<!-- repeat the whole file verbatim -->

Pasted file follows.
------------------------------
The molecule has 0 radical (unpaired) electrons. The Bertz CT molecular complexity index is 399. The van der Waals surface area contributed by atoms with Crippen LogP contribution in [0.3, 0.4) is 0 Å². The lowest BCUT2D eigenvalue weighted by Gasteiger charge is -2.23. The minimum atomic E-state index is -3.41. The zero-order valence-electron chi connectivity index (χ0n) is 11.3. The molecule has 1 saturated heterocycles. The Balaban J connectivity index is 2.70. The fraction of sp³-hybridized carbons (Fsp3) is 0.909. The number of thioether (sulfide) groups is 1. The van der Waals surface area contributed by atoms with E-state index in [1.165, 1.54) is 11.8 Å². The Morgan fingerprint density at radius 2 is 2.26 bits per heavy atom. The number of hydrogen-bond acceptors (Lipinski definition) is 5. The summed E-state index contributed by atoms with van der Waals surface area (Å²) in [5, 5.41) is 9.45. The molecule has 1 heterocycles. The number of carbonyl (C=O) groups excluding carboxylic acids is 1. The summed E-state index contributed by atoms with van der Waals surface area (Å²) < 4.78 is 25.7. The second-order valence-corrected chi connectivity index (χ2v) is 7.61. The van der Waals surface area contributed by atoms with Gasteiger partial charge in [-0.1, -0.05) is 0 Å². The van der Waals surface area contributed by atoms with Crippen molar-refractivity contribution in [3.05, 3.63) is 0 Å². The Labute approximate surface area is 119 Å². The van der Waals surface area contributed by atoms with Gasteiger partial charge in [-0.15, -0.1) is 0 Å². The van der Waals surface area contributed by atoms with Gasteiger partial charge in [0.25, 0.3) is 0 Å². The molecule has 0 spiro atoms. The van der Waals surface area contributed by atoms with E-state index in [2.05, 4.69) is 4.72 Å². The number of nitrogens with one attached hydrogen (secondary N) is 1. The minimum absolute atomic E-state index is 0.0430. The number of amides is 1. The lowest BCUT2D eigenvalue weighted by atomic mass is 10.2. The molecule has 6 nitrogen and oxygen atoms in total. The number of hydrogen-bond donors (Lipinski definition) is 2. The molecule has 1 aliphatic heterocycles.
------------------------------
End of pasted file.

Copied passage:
The molecule has 0 radical (unpaired) electrons. The Bertz CT molecular complexity index is 399. The van der Waals surface area contributed by atoms with Crippen LogP contribution in [0.3, 0.4) is 0 Å². The lowest BCUT2D eigenvalue weighted by Gasteiger charge is -2.23. The minimum atomic E-state index is -3.41. The zero-order valence-electron chi connectivity index (χ0n) is 11.3. The molecule has 1 saturated heterocycles. The Balaban J connectivity index is 2.70. The fraction of sp³-hybridized carbons (Fsp3) is 0.909. The number of thioether (sulfide) groups is 1. The van der Waals surface area contributed by atoms with E-state index in [1.165, 1.54) is 11.8 Å². The Morgan fingerprint density at radius 2 is 2.26 bits per heavy atom. The number of hydrogen-bond acceptors (Lipinski definition) is 5. The summed E-state index contributed by atoms with van der Waals surface area (Å²) in [5, 5.41) is 9.45. The molecule has 1 heterocycles. The number of carbonyl (C=O) groups excluding carboxylic acids is 1. The summed E-state index contributed by atoms with van der Waals surface area (Å²) < 4.78 is 25.7. The second-order valence-corrected chi connectivity index (χ2v) is 7.61. The van der Waals surface area contributed by atoms with Gasteiger partial charge in [-0.1, -0.05) is 0 Å². The van der Waals surface area contributed by atoms with Crippen molar-refractivity contribution in [3.05, 3.63) is 0 Å². The Labute approximate surface area is 119 Å². The van der Waals surface area contributed by atoms with Gasteiger partial charge in [-0.15, -0.1) is 0 Å². The van der Waals surface area contributed by atoms with Gasteiger partial charge in [0.25, 0.3) is 0 Å². The molecule has 0 spiro atoms. The van der Waals surface area contributed by atoms with E-state index in [2.05, 4.69) is 4.72 Å². The number of nitrogens with one attached hydrogen (secondary N) is 1. The minimum absolute atomic E-state index is 0.0430. The number of amides is 1. The lowest BCUT2D eigenvalue weighted by atomic mass is 10.2. The molecule has 6 nitrogen and oxygen atoms in total. The number of hydrogen-bond donors (Lipinski definition) is 2. The molecule has 1 aliphatic heterocycles.